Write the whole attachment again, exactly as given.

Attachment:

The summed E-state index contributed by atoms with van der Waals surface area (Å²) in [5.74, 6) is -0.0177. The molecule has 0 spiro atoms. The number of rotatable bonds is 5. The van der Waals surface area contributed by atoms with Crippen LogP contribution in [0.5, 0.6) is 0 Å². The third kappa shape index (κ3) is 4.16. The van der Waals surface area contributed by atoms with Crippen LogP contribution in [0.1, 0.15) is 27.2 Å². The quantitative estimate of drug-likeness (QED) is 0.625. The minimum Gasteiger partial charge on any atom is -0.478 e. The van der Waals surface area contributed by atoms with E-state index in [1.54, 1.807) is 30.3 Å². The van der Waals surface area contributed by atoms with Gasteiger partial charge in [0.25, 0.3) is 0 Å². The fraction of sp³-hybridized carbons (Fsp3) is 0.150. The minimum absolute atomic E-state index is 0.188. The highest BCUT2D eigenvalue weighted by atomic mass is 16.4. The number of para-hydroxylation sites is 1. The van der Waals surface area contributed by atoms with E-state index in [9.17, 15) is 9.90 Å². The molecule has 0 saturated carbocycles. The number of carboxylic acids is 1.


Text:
The summed E-state index contributed by atoms with van der Waals surface area (Å²) in [5.74, 6) is -0.0177. The molecule has 0 spiro atoms. The number of rotatable bonds is 5. The van der Waals surface area contributed by atoms with Crippen LogP contribution in [0.5, 0.6) is 0 Å². The third kappa shape index (κ3) is 4.16. The van der Waals surface area contributed by atoms with Crippen LogP contribution in [0.1, 0.15) is 27.2 Å². The quantitative estimate of drug-likeness (QED) is 0.625. The minimum Gasteiger partial charge on any atom is -0.478 e. The van der Waals surface area contributed by atoms with E-state index in [1.54, 1.807) is 30.3 Å². The van der Waals surface area contributed by atoms with Gasteiger partial charge in [0.25, 0.3) is 0 Å². The fraction of sp³-hybridized carbons (Fsp3) is 0.150. The minimum absolute atomic E-state index is 0.188. The highest BCUT2D eigenvalue weighted by atomic mass is 16.4. The number of para-hydroxylation sites is 1. The van der Waals surface area contributed by atoms with E-state index in [9.17, 15) is 9.90 Å². The molecule has 0 saturated carbocycles. The number of carboxylic acids is 1.